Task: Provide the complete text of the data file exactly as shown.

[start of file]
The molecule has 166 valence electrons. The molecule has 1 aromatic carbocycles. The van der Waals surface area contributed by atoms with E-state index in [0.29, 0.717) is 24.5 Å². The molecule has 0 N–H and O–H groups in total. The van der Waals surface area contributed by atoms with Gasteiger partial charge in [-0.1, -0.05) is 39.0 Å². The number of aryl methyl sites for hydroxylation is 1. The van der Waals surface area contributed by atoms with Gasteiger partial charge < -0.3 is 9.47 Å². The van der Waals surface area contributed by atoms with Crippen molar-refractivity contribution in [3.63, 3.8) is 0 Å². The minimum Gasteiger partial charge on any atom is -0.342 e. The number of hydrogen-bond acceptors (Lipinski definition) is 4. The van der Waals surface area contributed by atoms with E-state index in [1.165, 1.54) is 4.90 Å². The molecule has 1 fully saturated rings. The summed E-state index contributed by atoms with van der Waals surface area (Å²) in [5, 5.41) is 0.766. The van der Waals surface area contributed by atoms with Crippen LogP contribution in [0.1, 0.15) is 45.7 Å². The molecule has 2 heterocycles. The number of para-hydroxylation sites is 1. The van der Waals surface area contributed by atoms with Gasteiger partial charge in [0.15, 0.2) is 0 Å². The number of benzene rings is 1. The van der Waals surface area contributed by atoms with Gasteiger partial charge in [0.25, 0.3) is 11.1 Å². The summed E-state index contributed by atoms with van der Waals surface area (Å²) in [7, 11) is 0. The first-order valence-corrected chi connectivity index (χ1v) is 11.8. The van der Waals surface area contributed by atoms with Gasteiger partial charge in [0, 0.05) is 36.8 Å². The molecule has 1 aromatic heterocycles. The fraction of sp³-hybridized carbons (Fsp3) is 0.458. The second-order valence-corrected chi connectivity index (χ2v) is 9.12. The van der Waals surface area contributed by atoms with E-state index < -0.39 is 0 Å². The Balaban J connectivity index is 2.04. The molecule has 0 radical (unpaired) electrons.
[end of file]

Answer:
The molecule has 166 valence electrons. The molecule has 1 aromatic carbocycles. The van der Waals surface area contributed by atoms with E-state index in [0.29, 0.717) is 24.5 Å². The molecule has 0 N–H and O–H groups in total. The van der Waals surface area contributed by atoms with Gasteiger partial charge in [-0.1, -0.05) is 39.0 Å². The number of aryl methyl sites for hydroxylation is 1. The van der Waals surface area contributed by atoms with Gasteiger partial charge < -0.3 is 9.47 Å². The van der Waals surface area contributed by atoms with Crippen molar-refractivity contribution in [3.63, 3.8) is 0 Å². The minimum Gasteiger partial charge on any atom is -0.342 e. The number of hydrogen-bond acceptors (Lipinski definition) is 4. The van der Waals surface area contributed by atoms with E-state index in [1.165, 1.54) is 4.90 Å². The molecule has 1 fully saturated rings. The summed E-state index contributed by atoms with van der Waals surface area (Å²) in [5, 5.41) is 0.766. The van der Waals surface area contributed by atoms with Crippen LogP contribution in [0.1, 0.15) is 45.7 Å². The molecule has 2 heterocycles. The number of para-hydroxylation sites is 1. The van der Waals surface area contributed by atoms with Gasteiger partial charge in [0.15, 0.2) is 0 Å². The number of benzene rings is 1. The van der Waals surface area contributed by atoms with Gasteiger partial charge in [0.25, 0.3) is 11.1 Å². The summed E-state index contributed by atoms with van der Waals surface area (Å²) in [7, 11) is 0. The first-order valence-corrected chi connectivity index (χ1v) is 11.8. The van der Waals surface area contributed by atoms with Gasteiger partial charge in [0, 0.05) is 36.8 Å². The molecule has 1 aromatic heterocycles. The fraction of sp³-hybridized carbons (Fsp3) is 0.458. The second-order valence-corrected chi connectivity index (χ2v) is 9.12. The van der Waals surface area contributed by atoms with E-state index < -0.39 is 0 Å². The Balaban J connectivity index is 2.04. The molecule has 0 radical (unpaired) electrons.